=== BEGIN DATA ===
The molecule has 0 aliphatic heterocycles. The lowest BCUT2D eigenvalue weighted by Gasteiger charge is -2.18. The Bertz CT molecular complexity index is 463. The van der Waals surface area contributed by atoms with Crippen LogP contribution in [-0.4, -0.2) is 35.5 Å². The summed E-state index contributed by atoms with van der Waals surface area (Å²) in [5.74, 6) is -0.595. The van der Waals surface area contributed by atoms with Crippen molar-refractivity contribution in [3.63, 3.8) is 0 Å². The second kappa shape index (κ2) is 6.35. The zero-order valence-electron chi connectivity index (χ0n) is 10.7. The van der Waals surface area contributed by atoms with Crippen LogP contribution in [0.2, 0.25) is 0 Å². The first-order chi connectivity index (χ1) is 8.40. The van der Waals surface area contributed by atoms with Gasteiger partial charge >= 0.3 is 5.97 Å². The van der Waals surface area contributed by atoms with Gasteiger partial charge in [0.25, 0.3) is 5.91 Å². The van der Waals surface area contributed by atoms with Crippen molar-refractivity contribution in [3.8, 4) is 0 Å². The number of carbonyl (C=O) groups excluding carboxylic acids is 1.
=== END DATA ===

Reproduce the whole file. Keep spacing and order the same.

The molecule has 0 aliphatic heterocycles. The lowest BCUT2D eigenvalue weighted by Gasteiger charge is -2.18. The Bertz CT molecular complexity index is 463. The van der Waals surface area contributed by atoms with Crippen LogP contribution in [-0.4, -0.2) is 35.5 Å². The summed E-state index contributed by atoms with van der Waals surface area (Å²) in [5.74, 6) is -0.595. The van der Waals surface area contributed by atoms with Crippen molar-refractivity contribution in [3.63, 3.8) is 0 Å². The second kappa shape index (κ2) is 6.35. The zero-order valence-electron chi connectivity index (χ0n) is 10.7. The van der Waals surface area contributed by atoms with Crippen LogP contribution in [0.2, 0.25) is 0 Å². The first-order chi connectivity index (χ1) is 8.40. The van der Waals surface area contributed by atoms with Gasteiger partial charge >= 0.3 is 5.97 Å². The van der Waals surface area contributed by atoms with Gasteiger partial charge in [0.25, 0.3) is 5.91 Å². The van der Waals surface area contributed by atoms with Crippen molar-refractivity contribution in [3.8, 4) is 0 Å². The number of carbonyl (C=O) groups excluding carboxylic acids is 1.